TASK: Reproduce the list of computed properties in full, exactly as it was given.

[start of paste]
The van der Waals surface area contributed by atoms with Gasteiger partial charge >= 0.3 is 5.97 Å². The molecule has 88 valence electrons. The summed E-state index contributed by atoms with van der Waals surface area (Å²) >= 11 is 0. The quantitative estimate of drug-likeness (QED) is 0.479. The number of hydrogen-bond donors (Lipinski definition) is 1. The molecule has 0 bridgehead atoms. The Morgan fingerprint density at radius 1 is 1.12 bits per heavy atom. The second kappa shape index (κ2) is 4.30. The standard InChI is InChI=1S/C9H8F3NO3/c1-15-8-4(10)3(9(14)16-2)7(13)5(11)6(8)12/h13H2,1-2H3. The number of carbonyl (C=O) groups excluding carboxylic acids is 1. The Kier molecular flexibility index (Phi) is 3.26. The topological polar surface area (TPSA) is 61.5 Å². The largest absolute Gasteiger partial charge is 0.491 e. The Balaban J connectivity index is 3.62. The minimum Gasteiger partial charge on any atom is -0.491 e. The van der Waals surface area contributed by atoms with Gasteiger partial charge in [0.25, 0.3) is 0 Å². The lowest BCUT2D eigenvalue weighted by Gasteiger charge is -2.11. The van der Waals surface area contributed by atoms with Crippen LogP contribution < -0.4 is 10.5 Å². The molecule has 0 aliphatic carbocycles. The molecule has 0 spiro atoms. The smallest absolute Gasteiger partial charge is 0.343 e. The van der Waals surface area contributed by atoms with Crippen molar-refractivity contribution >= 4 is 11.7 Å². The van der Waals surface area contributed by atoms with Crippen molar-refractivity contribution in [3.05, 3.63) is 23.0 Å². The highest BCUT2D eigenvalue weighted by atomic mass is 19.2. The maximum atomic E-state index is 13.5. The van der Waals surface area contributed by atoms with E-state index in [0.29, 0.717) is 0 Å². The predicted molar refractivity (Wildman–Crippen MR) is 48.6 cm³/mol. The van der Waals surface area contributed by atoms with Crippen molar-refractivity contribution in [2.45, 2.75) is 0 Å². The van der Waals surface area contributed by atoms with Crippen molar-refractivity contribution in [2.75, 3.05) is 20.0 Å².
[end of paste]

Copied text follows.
The van der Waals surface area contributed by atoms with Gasteiger partial charge >= 0.3 is 5.97 Å². The molecule has 88 valence electrons. The summed E-state index contributed by atoms with van der Waals surface area (Å²) >= 11 is 0. The quantitative estimate of drug-likeness (QED) is 0.479. The number of hydrogen-bond donors (Lipinski definition) is 1. The molecule has 0 bridgehead atoms. The Morgan fingerprint density at radius 1 is 1.12 bits per heavy atom. The second kappa shape index (κ2) is 4.30. The standard InChI is InChI=1S/C9H8F3NO3/c1-15-8-4(10)3(9(14)16-2)7(13)5(11)6(8)12/h13H2,1-2H3. The number of carbonyl (C=O) groups excluding carboxylic acids is 1. The Kier molecular flexibility index (Phi) is 3.26. The topological polar surface area (TPSA) is 61.5 Å². The largest absolute Gasteiger partial charge is 0.491 e. The Balaban J connectivity index is 3.62. The minimum Gasteiger partial charge on any atom is -0.491 e. The van der Waals surface area contributed by atoms with Gasteiger partial charge in [0.25, 0.3) is 0 Å². The lowest BCUT2D eigenvalue weighted by Gasteiger charge is -2.11. The van der Waals surface area contributed by atoms with Crippen LogP contribution < -0.4 is 10.5 Å². The molecule has 0 aliphatic carbocycles. The molecule has 0 spiro atoms. The smallest absolute Gasteiger partial charge is 0.343 e. The van der Waals surface area contributed by atoms with Crippen molar-refractivity contribution >= 4 is 11.7 Å². The van der Waals surface area contributed by atoms with Crippen molar-refractivity contribution in [3.05, 3.63) is 23.0 Å². The highest BCUT2D eigenvalue weighted by atomic mass is 19.2. The maximum atomic E-state index is 13.5. The van der Waals surface area contributed by atoms with E-state index in [0.29, 0.717) is 0 Å². The predicted molar refractivity (Wildman–Crippen MR) is 48.6 cm³/mol. The van der Waals surface area contributed by atoms with Crippen molar-refractivity contribution in [2.45, 2.75) is 0 Å². The van der Waals surface area contributed by atoms with Crippen molar-refractivity contribution in [2.75, 3.05) is 20.0 Å².